The Christmas Count is a yearly bird census conceived by Frank Chapman, an officer of the Audubon Society, in 1900. In that first year 27 birders participated at 25 locations across the continental U.S. and saw a total of 18,500 birds and 89 species. The count now involves tens of thousands of birders at 2300 sites throughout N. America. The purpose is to roughly assess the health of the various bird populations by sampling at the same time each year–which birds are thriving, and which are struggling; where are the birds increasing, and where are they declining.
Our local count is at Bay Hundred, centered around the town of Saint Michaels, Maryland. This year our compiler reported we saw at total of 111 species. His report noted the complete absence of Northern Bobwhites this year, and a relative abundance of Purple Finches. The compilation is an interesting comparison of recent years, highlighting the population changes. Some of these may be merely statistical variations, but others likely reflect weather patterns and true variations in a specie’s survival or health.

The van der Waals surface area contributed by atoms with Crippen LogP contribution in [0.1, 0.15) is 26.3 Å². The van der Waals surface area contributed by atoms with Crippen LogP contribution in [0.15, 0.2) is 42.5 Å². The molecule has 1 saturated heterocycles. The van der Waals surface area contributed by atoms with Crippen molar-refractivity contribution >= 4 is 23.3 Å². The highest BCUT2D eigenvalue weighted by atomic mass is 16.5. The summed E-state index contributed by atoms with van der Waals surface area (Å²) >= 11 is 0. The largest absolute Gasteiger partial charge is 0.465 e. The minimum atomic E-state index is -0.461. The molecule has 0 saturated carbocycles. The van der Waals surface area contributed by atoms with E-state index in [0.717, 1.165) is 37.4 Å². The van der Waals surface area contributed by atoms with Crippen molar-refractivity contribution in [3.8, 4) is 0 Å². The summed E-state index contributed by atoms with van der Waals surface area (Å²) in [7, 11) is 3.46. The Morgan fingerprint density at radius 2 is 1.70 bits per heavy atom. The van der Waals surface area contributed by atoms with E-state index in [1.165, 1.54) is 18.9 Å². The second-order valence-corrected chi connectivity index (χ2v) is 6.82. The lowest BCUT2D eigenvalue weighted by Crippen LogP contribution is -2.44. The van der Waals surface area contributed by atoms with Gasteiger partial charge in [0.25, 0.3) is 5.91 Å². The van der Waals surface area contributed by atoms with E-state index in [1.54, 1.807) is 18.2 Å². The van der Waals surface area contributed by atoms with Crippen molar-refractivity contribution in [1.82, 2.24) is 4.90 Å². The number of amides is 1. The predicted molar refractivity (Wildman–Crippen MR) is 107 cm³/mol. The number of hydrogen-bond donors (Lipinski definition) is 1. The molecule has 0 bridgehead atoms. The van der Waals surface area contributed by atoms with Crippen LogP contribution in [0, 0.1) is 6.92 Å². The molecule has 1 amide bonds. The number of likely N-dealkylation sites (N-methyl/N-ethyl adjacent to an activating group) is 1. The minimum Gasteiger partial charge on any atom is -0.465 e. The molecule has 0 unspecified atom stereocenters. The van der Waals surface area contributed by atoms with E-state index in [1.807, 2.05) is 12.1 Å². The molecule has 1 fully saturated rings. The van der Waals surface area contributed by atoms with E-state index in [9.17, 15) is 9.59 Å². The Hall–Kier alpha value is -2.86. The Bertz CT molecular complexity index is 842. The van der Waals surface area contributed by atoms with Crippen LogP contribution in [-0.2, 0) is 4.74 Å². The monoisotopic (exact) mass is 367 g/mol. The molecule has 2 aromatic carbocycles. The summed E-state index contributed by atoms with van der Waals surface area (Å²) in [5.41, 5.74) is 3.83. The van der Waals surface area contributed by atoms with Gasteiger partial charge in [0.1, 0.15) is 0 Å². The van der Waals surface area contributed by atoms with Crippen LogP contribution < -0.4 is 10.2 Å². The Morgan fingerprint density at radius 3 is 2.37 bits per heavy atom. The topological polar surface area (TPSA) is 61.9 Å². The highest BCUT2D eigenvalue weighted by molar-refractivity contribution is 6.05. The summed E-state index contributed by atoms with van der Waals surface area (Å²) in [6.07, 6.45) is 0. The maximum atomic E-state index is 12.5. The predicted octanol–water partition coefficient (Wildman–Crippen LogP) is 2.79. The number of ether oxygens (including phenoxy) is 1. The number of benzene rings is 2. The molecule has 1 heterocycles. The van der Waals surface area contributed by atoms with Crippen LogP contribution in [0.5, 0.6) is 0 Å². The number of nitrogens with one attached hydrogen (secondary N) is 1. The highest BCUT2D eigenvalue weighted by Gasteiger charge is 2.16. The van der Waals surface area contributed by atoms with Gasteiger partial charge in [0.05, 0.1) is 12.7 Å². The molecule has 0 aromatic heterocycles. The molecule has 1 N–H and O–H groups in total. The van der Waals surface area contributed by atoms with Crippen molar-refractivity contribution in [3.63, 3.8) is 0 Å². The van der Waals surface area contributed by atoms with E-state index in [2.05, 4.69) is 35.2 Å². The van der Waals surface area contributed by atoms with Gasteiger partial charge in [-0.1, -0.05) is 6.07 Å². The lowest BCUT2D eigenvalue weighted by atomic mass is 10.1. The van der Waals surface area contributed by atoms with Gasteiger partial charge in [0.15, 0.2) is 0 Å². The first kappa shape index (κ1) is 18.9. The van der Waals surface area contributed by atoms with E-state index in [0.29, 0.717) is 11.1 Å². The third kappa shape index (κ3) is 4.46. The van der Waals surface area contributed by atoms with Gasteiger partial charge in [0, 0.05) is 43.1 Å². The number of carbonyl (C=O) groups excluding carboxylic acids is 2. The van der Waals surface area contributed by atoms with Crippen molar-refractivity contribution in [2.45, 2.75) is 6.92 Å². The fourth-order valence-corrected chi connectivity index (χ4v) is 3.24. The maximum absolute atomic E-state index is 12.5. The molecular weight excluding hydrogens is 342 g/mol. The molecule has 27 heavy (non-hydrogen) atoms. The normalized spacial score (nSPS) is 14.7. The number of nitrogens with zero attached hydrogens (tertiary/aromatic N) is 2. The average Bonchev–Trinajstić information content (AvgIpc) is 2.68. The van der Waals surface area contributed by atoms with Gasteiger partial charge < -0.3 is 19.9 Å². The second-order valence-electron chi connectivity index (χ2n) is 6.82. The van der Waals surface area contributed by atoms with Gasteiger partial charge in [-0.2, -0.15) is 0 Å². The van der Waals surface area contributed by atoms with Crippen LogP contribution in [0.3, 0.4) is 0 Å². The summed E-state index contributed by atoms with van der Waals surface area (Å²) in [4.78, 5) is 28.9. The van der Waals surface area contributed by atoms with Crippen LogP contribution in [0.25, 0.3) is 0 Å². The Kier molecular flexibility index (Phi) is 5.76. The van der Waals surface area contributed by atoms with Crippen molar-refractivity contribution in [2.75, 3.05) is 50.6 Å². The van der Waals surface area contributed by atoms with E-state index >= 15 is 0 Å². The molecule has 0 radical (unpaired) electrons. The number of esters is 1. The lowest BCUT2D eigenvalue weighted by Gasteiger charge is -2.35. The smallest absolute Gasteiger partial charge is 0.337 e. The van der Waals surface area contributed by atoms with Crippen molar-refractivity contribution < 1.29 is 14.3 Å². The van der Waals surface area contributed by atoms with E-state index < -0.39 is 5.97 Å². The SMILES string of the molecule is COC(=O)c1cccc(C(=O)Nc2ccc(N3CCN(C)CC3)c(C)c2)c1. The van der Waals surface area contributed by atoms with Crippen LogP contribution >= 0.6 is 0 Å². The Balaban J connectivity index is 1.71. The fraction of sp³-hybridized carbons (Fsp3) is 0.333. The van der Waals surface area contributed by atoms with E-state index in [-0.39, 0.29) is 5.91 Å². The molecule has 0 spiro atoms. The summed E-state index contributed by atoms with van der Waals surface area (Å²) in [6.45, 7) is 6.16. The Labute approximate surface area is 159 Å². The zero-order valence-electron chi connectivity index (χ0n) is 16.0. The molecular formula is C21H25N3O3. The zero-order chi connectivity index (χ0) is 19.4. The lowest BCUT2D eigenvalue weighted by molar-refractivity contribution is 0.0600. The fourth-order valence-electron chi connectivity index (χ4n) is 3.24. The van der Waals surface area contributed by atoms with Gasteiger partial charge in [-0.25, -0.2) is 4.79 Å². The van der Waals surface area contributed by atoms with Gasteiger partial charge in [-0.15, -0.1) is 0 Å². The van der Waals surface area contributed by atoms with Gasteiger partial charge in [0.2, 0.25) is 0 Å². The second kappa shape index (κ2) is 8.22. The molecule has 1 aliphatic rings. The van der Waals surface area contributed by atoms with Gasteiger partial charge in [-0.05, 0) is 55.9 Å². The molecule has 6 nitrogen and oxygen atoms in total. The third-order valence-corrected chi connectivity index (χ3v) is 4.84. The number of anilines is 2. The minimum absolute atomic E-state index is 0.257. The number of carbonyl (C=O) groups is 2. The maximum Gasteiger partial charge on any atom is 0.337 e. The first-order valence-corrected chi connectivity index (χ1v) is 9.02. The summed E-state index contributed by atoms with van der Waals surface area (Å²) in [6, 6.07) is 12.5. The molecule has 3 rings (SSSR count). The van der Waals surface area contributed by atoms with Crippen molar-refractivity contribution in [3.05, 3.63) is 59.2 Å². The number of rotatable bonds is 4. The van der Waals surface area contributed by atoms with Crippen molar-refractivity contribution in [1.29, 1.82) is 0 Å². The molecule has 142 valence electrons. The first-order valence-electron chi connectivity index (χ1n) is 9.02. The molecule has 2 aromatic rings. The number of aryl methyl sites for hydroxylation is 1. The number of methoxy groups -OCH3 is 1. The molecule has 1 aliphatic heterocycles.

My experience this year was enhanced by the company of three others, two fellow birders and my wife. Birding can also be a social event and it surely was this year. We broke for a lunch with hot soup at a local watering hole. The morning bird of note was a calling Eastern Towhee in the phragmites near Drum Point. The afternoon revealed some additional species including a Cooper’s Hawk and two Ruby-crowned Kinglets. Our total count was 36 species including 800 Canada Geese.